You may not know it’s happening, but we are witnessing the slow disappearance of the High Street bank, and with it the sound of rattling coins and rustling notes. In their place, in the evolution of financial processing, will be licensed Software Houses and the efficient, secure and invisible hum of electronic currency.
It is the most significant event since the Phoenicians switched from barter to gold a millennium ago, or the Italian money merchants of Lombardy opened the first bank (banco) in London’s Lombard Street in the seventeenth century. The transitions from barter to gold, and gold to bank notes, are equivalent to what we are now about to witness in the transition from notes to electronic currency. It surpasses the existing technologies of CHIPS, CHAPS and RTGS systems, themselves harbingers of today’s Internet savvy environment. It involves the total replacement of physical or hard currency with a new, virtual unit of exchange. The closest we will get to touching it is when it’s loaded onto our SmartCards, and the closest banks will get to processing it will be through newly formed alliances with technology partners.
In this plundering wave of technological change, the traditional fiduciary role of banks will be challenged. Banks as we know them, will disappear. Not that we’ll be sorry to see some old banking traditions slip quietly away. Who’ll miss unjustifiably high bank charges, 6 day clearing periods, usury credit card arrangements, or queuing at teller counters? Banks have preferred to cast a blind eye in the direction of the changes swelling on the financial horizon, or have they simply misread the implications? Take for example the case of two local banks in my home town of Nelson. No more than two years ago both National Bank of New Zealand and ANZ rebuilt refurbished and extended their branches. The design criteria was to improve the flow of increased customer traffic. The cost was considerable. How short-sighted that must now seem. They would have been better advised to channel their development funds into technology rather than bricks and mortar. But then banks have always been slow to adapt to new technology, and this will doubtless be their downfall. Technology was destined to replace the niche role that traditional banks have assumed in our society. Nemesis for retail banks will arrive in the wake of the new Internet based Electronic Commerce or E-Com technology that they have for so long feared. It will also arrive, like a Trojan Horse, in the form of the much maligned SmartCard.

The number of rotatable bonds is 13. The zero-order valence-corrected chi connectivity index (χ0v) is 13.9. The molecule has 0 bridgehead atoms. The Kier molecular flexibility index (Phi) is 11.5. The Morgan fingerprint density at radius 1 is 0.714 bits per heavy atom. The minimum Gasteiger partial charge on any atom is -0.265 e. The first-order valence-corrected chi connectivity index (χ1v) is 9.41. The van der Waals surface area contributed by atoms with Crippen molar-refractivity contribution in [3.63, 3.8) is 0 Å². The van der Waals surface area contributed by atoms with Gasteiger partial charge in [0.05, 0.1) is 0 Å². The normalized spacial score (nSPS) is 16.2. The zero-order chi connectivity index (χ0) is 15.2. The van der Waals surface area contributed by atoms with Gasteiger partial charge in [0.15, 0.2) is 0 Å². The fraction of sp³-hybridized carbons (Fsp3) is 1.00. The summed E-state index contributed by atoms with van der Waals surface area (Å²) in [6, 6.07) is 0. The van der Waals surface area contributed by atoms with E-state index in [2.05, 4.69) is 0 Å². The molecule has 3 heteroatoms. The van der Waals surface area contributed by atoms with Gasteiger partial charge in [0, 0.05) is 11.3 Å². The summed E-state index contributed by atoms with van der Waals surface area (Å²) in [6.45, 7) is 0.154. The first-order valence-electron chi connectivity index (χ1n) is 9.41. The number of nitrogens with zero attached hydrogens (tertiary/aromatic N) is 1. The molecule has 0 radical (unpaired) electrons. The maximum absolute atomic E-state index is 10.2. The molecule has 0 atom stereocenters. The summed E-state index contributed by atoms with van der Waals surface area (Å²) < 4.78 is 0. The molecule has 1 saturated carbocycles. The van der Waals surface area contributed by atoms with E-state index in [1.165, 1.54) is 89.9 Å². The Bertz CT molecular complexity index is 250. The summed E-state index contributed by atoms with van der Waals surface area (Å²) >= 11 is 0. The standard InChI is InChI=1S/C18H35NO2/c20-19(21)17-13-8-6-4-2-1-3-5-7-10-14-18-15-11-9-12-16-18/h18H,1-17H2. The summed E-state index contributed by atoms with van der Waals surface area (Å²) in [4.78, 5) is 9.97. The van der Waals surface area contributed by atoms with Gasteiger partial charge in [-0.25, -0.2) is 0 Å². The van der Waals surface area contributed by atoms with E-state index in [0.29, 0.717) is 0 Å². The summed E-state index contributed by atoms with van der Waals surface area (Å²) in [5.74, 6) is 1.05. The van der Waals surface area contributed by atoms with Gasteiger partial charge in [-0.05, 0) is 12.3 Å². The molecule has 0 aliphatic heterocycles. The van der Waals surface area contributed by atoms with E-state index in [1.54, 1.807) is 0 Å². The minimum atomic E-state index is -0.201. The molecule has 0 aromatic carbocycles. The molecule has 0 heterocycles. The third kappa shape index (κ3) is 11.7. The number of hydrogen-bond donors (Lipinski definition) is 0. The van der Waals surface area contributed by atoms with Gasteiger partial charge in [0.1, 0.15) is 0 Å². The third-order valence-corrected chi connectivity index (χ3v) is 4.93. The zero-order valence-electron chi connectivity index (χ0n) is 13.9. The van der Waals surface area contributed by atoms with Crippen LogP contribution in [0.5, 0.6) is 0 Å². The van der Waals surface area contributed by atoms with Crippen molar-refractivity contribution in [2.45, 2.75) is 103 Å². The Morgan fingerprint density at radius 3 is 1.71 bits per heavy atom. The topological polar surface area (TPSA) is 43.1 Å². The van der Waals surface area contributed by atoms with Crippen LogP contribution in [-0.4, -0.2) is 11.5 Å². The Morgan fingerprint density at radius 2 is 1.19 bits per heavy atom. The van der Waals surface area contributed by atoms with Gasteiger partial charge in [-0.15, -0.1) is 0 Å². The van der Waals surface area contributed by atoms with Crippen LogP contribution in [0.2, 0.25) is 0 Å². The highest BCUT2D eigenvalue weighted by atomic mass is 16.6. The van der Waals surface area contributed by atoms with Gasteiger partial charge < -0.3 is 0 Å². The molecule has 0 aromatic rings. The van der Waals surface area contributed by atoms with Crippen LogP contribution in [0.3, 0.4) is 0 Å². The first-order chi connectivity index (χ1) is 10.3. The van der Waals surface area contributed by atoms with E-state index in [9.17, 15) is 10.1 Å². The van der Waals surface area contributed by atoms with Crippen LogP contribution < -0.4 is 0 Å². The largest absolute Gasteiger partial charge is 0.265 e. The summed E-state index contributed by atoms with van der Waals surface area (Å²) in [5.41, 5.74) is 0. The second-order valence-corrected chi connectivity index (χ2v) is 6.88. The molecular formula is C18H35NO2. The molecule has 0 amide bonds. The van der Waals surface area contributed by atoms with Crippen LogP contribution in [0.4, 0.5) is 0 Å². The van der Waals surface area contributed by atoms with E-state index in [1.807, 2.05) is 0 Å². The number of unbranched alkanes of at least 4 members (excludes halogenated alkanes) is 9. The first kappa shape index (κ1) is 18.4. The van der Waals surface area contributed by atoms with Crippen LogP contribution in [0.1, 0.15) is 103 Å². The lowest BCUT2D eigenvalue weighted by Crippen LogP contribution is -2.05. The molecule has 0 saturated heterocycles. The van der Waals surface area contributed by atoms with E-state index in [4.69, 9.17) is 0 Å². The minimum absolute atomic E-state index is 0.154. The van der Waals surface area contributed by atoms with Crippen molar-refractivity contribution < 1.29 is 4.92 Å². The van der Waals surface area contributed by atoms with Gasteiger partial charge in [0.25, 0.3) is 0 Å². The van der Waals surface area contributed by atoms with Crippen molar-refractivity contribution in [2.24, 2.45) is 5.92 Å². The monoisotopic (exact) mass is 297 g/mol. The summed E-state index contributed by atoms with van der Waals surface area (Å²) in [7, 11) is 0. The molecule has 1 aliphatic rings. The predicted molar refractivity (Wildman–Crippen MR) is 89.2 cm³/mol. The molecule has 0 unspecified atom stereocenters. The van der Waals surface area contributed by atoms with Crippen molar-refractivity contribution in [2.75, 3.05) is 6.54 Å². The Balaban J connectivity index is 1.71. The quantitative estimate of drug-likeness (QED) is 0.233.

Tomorrow’s financial service centre won’t be the labour and capital intensive institution it is today. It will require few staff, and little investment (or expense) in bricks and mortar. With redistributed fiduciary roles the bank of the future could simply be a software house, producing the architecture and code necessary to support secure and immediate transmission of financial transactions. We have already seen the emergence of alliances, particularly in the UK, to produce a new generation of ‘banking’ institutions. Supermarket banks are a obvious example of this gradual transition (a la Tesco’s and Sainsbury’s), and new single account concepts (a la Virgin Direct). How long before New Zealand’s Big Fresh and Countdown Supermarkets open their own in-store banking kiosks to attract new business from the substantial flow of customers passing through their shopping malls? Ironic, when we reflect on the vast empty spaces of the newly extended bank branches! And how long before Richard Branson’s Virgin Direct exports its astonishingly simple ‘One Account’ system. Virgin has already attracted over 600,000 customers with an attack on traditional cheque and savings account practice. Why, Virgin say, should the customer pay a higher rate of interest on a loan account than the bank returns on a savings account? Where’s the sense in that? Instead, Virgin plough your savings into a multi-purpose loan account to reduce debt. All on a sliding scale between 8.32% and 9.5% (50% – 95% loan value against collateral).